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In the European Union, twelve food items are required by law to appear on food labels: cereals containing gluten, crustaceans, egg, fish, peanut, soy, milk (including lactose), nuts, mustard, sesame seeds, celery, and sulphites >10 mg/kg. For children at risk of anaphylaxis the probability of recurrences caused by foods is one every two years, with a mortality of 0. On both sides of the Atlantic, the regulatory problem is now the opposite concern - whether too many foods containing trace amounts of these allergenic foods are being "over-labeled" and whether this may restrict potentially safe food choices for allergic consumers. The legislation does not require the indication of potential contaminants, but many manufacturers are now indicating "may contain" as a warning of potential contamination during food preparation. Tolerance Induction: the possibility of active induction of tolerance in food allergic patients through desensitization protocols has been studied in the past few years. The aim is both to reduce the risk of major reactions and to avoid nutritional restrictions in patients suffering from food allergy. Studies are on-going to evaluate the effectiveness and the safety of oral desensitization under blinded conditions. If the efficacy of tolerance induction is confirmed in prospective studies, this will represent a breakthrough in the management of such patients26. Dietary Prevention: Traditionally predicated on the avoidance of food allergens, epidemiological data highlighting the involvement of the intestinal micro-flora in the development of allergic disease have been used to design strategies to interfere with the pathogenesis of food allergy using "success factors", rather than the exclusion of "risk factors". Studies on this approach, defined as "proactive" in contrast to the traditional "prohibitionistic" approach, have explored the effect of pro-biotics and/or prebiotic supplementation on the development of allergy. To date, the initially encouraging results with pro-biotics supplements27 have not been confirmed by further studies29, but the topic is still a matter of active debate, particularly because the infant food industry is extremely interested in this field29. Parents with food-allergic children are more likely to stop working, reduce their work hours, or incur other financial hardships and to limit overseas vacations. In Europe it incurs costs through product recalls running into millions of Euros, together with hidden costs associated with the need for comprehensive allergen management systems of around 30 million for food manufacturing operations alone25. Full evaluation of the possibilities offered by novel diagnostic microarray-based technologies. Education of clinicians in affluent parts of the world in the recognition of possible food allergy symptoms. This latter need is particularly important in countries experiencing rapid economic development, where a rise in food allergy prevalence is expected due to the linear relationship between gross national product and allergy. Current and Future Needs /Future Directions Many studies are addressing the issues of possible new treatments and preventive strategies for food allergy, but we only report here the major trends expected to have a socioeconomical impact in the near future. The development of sensitive prediction indices are also needed to find out which children will outgrow their food allergy, and when. Quality of life data, once an unpopular outcome of studies, can now be quantified using estimators or questionnaires adapted for children participating in trials. Socio-economic: Food allergy is a modifiable risk and its only form of management is dietary. Ignoring cross-reacting allergens in other foods (corrected with medical education). Unsupportive or uninformed measures arising from the family or school environments (emphasizing the importance of patient/parental education). All these therapeutic, diagnostic and socio-economic Unmet Needs Despite over-perception of food allergy in developed countries, the extension and manifestations of the disease at the global level remain poorly explored. The recognition of the importance of the problem is poor, even in the developed world, as the behavior of the medical community in emergency rooms attests: the majority of patients presenting with food anaphylaxis are not adequately treated at this level34. In this era of managed care, it is also important that different medical (sub) specialties be deployed in a patient-centered, rationale-based manner35, but the final say in terms of diagnosis for all suspected IgE-mediated food allergies should rest with the certified allergist. The difficult nutritional balancing act of reconciling the special needs of the child with food allergy, taking into account the age and stage of development (calorie-, vitamin- and mineral-wise) requires individual dietetic advice. Patients with food allergy are in need of a balanced therapeutic relationship between nutritional compliance, allergy risk minimization and the paramount need for vigilance: success of their elimination diets, the cornerstone of food allergy management, depends on these basic conditions. Child and parental reports of bullying in a consecutive sample of children with food allergy. The psychosocial impact of food allergy and food hypersensitivity in children, adolescents and their families: a review. The clinical relevance of sensitization to pollen-related fruits and vegetables in unselected pollen-sensitized adults. Contamination of dry powder inhalers for asthma with milk proteins containing lactose. Economic burden of atopic manifestations in patients with atopic dermatitis - analysis of administrative claims. Probiotics and prevention of atopic disease: 4-year follow-up of a randomised placebo-controlled trial. Probiotic supplementation in the first 6 months of life in at risk Asian infants-effects on eczema and atopic sensitization at the age of 1 year. Early dietary intervention with a mixture of prebiotic oligosaccharides reduces the incidence of allergic manifestations and infections during the first two years of life. Food hypersensitivity in two groups of children and young adults with atopic dermatitis evaluated a decade apart. Second symposium on the definition and management of anaphylaxis: summary report-Second National Institute of Allergy and Infectious Disease/Food Allergy and Anaphylaxis Network symposium. World allergy organization guidelines for the assessment and management of anaphylaxis. Trends in hospitalizations for anaphylaxis, angioedema, and urticaria in Australia, 1993-1994 to 2004-2005. The impact of food hypersensitivity reported in 9-year-old children by their parents on health-related quality of life. Kaplan Definition the term urticaria is derived from the Latin name for stinging nettle (Urtica urens). The disease is characterized by the development of wheals (hives), angioedema (deeper swellings of skin and mucus membranes) or both which can occur anywhere on the body. The typical duration of a single lesion can vary from a few hours to a maximum of 24 hours. However, deeper swelling, called angioedema, can also occur and can last up to 72 hours. Urticaria needs to be differentiated from other medical condition where wheals, angioedema, or both can occur as a symptom. Three major categories exist: a) spontaneous occurrence of wheals, associated with acute and chronic urticaria; b) wheals and angioedema elicited by specific stimuli, and in particular physical urticarias; and c) other urticarial disorders such as exercise-induced urticaria. Except for acute urticaria, diagnostic and therapeutic procedures can be complex and referral to a specialist is often required. Eliciting Factors and Underlying Mechanisms of Urticaria Urticaria is a heterogeneous disease. Many different subtypes are distinguishable which have different underlying mechanisms1. Additionally, two or more different subtypes of urticaria can coexist in any given patient. Urticaria is a common problem and the probability of a single person having an episode during their lifetime is more than 20%. This disease leads to a significant decrease in quality of life, to absenteeism, and to decreased productivity. Given the average life expectancy in Germany, a lifetime prevalence of 12% was ascertained. However, it is likely that not all subjects seek medical care, thus a 20% overall lifetime prevalence is more realistic.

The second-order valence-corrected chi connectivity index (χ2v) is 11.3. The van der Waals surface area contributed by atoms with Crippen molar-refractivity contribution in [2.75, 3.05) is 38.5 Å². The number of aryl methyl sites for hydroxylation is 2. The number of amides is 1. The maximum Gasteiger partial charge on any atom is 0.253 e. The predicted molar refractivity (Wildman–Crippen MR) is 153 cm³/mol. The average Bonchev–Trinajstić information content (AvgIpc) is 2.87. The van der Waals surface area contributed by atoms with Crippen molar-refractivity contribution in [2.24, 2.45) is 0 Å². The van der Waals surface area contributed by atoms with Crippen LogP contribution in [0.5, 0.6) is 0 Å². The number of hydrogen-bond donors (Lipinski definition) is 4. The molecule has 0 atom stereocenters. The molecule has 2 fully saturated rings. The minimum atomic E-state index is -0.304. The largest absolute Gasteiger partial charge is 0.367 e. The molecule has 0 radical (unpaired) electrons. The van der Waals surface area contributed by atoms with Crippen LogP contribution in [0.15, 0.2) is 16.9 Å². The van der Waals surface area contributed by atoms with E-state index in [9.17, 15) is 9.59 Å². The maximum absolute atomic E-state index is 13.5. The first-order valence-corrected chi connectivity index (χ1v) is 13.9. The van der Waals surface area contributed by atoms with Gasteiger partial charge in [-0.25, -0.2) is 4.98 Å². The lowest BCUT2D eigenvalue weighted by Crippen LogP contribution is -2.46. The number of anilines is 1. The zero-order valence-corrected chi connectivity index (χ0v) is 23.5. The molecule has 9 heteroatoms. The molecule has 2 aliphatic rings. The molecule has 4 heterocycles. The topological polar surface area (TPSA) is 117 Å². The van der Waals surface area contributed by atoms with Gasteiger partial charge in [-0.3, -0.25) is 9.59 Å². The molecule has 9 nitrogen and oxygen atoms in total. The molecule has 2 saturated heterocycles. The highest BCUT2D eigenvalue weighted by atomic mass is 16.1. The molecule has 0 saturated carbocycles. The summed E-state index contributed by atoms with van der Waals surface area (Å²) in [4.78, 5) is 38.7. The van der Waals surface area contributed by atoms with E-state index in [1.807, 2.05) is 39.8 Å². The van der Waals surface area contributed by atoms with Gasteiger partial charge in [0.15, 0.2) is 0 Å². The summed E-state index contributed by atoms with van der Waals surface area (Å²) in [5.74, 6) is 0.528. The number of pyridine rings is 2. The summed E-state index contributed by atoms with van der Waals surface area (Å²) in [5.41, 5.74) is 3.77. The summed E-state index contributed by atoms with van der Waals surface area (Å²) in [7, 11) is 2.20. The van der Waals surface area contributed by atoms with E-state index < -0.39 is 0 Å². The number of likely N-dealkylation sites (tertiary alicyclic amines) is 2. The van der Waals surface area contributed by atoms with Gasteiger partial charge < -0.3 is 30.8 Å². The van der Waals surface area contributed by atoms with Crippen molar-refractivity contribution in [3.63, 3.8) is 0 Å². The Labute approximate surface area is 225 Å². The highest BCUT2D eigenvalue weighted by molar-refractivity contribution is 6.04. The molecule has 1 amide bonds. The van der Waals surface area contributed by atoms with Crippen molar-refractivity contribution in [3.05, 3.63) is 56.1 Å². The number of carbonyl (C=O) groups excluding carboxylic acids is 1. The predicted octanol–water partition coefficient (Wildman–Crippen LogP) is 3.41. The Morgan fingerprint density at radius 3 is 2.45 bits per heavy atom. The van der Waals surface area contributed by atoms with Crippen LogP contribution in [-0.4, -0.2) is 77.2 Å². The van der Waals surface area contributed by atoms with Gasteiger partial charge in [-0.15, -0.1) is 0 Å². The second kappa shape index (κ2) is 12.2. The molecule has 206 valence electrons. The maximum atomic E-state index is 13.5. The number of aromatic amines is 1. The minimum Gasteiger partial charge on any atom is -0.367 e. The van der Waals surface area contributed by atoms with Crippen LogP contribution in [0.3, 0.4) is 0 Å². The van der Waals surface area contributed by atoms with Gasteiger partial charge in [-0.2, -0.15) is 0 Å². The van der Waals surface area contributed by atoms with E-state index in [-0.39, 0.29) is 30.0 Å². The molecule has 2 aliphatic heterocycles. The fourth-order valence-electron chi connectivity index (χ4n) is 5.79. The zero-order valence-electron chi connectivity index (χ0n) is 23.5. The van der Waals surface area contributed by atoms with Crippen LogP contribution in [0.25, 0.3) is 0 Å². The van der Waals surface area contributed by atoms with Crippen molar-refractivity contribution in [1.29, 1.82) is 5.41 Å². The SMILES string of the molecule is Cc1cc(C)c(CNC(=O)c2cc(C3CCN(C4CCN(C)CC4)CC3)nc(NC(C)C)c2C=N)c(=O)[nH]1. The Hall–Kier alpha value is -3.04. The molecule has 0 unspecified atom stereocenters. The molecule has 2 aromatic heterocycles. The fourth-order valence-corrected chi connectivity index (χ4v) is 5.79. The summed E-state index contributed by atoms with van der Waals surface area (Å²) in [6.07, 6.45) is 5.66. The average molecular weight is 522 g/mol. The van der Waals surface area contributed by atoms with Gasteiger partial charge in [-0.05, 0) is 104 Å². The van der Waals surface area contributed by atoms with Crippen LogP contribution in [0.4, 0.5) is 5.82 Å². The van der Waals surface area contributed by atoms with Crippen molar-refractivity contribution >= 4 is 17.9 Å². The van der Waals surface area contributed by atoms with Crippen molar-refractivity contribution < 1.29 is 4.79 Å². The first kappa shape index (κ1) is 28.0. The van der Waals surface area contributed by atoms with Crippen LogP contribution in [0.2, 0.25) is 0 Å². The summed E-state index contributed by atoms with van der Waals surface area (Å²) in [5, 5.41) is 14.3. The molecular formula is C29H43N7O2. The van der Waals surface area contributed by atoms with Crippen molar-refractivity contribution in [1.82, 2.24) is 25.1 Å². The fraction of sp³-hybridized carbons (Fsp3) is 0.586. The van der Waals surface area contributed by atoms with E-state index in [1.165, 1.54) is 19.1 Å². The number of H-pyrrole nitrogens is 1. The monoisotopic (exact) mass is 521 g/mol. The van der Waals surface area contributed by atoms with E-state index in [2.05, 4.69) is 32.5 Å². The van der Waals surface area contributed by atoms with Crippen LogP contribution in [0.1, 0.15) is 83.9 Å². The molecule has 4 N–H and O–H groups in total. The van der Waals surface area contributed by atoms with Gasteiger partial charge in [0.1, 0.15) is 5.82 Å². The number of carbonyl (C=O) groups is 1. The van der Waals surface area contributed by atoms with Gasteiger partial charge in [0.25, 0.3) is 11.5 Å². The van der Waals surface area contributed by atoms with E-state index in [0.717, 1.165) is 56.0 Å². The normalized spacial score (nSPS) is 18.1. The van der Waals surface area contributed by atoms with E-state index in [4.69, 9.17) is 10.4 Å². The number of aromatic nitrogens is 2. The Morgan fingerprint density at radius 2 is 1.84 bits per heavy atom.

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In spite of this increase, even in the developed world, the care of patients with allergic diseases is fragmented and far from ideal. In light of the observations that adherence to treatment in Chronic Diseases is less then 50% and the cost of non adherence highly impacts the burden of chronic diseases worldwide, adherence needs to be a priority patientrelated outcome and an important step in patient education. Allergy not only causes long-term immune dysfunction, but also has underlying inflammation, which forms the underlying factor for other non-communicable diseases. Another important factor that comes into play are the gene-environment interactions. Because of the huge extent of allergy prevalence, allergy should be regarded as a major public health problem and within the framework of non-communicable diseases. The World Allergy Organization is greatly concerned about the increasing global burden of allergic diseases and is committed to increased collaboration and communication at a global level, engaging governments and policy makers to channel resources and efforts to recognize allergic disease as a public health issue. Surgery should only be considered in those patients who are properly managed but in whom a number of medical treatment programs fail. It is associated with airway hyperresponsiveness and airflow obstruction that is often reversible either spontaneously or with treatment. The burden of severe asthma is substantial with high perperson annual costs which can be largely attributed to medications, hospital admissions, and work loss. Food allergy significantly affects the quality of life of sufferers (mainly children). Stakeholders must be prepared to meet the needs of patients by enhancing the diagnostic process, the traceability of responsible foods, and the availability of substitute foods, assisting hospitalized patients, and preventing mortality. Atopic eczema is the most common chronic inflammatory skin disease with a varied clinical spectrum. As diagnostic and therapeutic decision strategies are not clinicians, patients, governments and industry to deal with the challenge of food allergy. Oral desensitization represents a promising approach to reduce the burden of disease caused by food allergy. These include: generalized systemic reaction; systemic allergic reaction; constitutional reaction; and serious hypersensitivity reaction. The socio-economic impact of urticaria is great, since it is a disease which primarily occurs in people of working age. Mild systemic reactions may be limited only to the skin and consist of flushing, urticaria, and angioedema. The association between sensitization to grass pollens and symptoms of hay fever occurring during the grass pollen season provides strong evidence for a causal role of grass pollen in the disease. Human genetics has a role to play in understanding susceptibility for disease onset, phenotypes and subphenotypes, severity, response to treatments and natural history. Exposure to outdoor/indoor pollutants is associated with new onset of asthma, asthma exacerbations, rhinitis, rhinoconjunctivitis, acute respiratory infections, increase of anti-asthmatic drug use, and hospital admissions for respiratory symptoms. Disparities in asthma morbidity and mortality, with an inverse relationship to social and economic status, are increasingly documented around the world. The identification of a temporal association between symptoms and allergen exposure constitutes the basis for further testing. Skin tests should include relevant allergens and the use of standardized allergen extracts. In vitro testing is especially useful when skin test results do not correlate with the history or cannot be performed. In vitro tests can be applied to "probability of disease" prediction in food allergy. There is a need for increased accessibility to allergy diagnosis and therapies and improved diagnostic methodologies that can substitute in vivo provocation tests for drug and food allergy. Asthma and allergic rhinitis are common health problems that cause major illnesses and disability worldwide. The strategy to treat allergic diseases is based on: (i) patient education; (ii) environmental control and allergen avoidance; (iii) pharmacotherapy; and (iv) immunotherapy. They have to make the initial clinical diagnosis, begin treatment and monitor the patient. Modern information technology is valuable, especially to educate younger subjects. Several studies of comprehensive environmental interventions in asthmatic children reported benefits. For adult asthma there is little evidence to support the use of simple, single interventions. More research about the mechanisms involved in the development of tolerance should be encouraged. Inadequate or lack of tolerance in allergic individuals appears to link with immune regulatory network deficiencies. The Finnish Asthma Programme 1994-2004) have concluded that the burden of these community health problems can be reduced. The change for the better is achieved as governments, communities, physicians and other health care professionals, and patient organizations commit to an educational plan to implement best practices for prevention and treatment of allergic diseases. Sensitization rates to one or more common allergens among school children are currently approaching 40%-50%. Primary prevention is difficult because the reasons for increased sensitization rates are unknown. It may lead to over-prescription of therapy and costly and unnecessary allergen avoidance measures, including exclusion diets that can lead to nutritional deficiency and secondary morbidity. Conversely, the under-appreciation under-treatment or the lack of potentially life-altering immunotherapy. The main defining characteristics of allergists are their appreciation of the importance of external triggers in causing diverse diseases; their expertise in both the diagnosis and treatments of multiple system disorders, including the use of allergen avoidance and the selection of appropriate drug and/or immunological therapies; and their knowledge of allergen specific immunotherapy practices. The responses from the Member Societies along with the scientific reviews which are included in the White Book form the basis of the World Allergy Organization Declaration. Allergens And Environmental Pollutants IdentifiedNeed: Evidence-based information about the major indoor and outdoor allergens and pollutants responsible for causing or exacerbating allergic diseases and asthma is either lacking or, when available, is not always universally accessible. Recommendation: Local indoor and outdoor allergens and pollutants which cause and exacerbate allergic diseases should be identified and, where possible, mapped and quantified. Appropriate environmental and occupational preventative measures should be implemented where none exist or as necessary. Strategies proven to be effective in disease prevention should also be implemented. Epidemiological Studies Of Allergic Diseases IdentifiedNeed: In several parts of the world, there is a paucity of published epidemiological information about the overall prevalence of allergic diseases and, in particular, about specific diseases. For example, there is little or no information about severe asthma; anaphylaxis; food allergy; insect allergy; drug allergy; and complex cases of multi-organ allergic disease. Data concerning some of these disorders are available in a few countries, but only for certain age groups. Availability Of Allergy, Asthma And Clinical Immunology Services (Allergists) And Appropriate Medications IdentifiedNeed: There is an increasing need for more allergy specialists and for the existence of local and regional allergy diagnostic and treatment centers in order to facilitate timely referrals for patients with complex allergic diseases. Accessibility to affordable and costeffective therapy and to novel therapies is needed. For example, adrenaline auto-injectors for patients at risk of anaphylaxis; new and more effective medications to treat severe asthma; and access to allergen immunotherapy are lacking in some parts of the world. Recommendation: Every country should undertake epidemiological studies to establish the true burden of allergic diseases; asthma; and primary and secondary immunodeficiency diseases.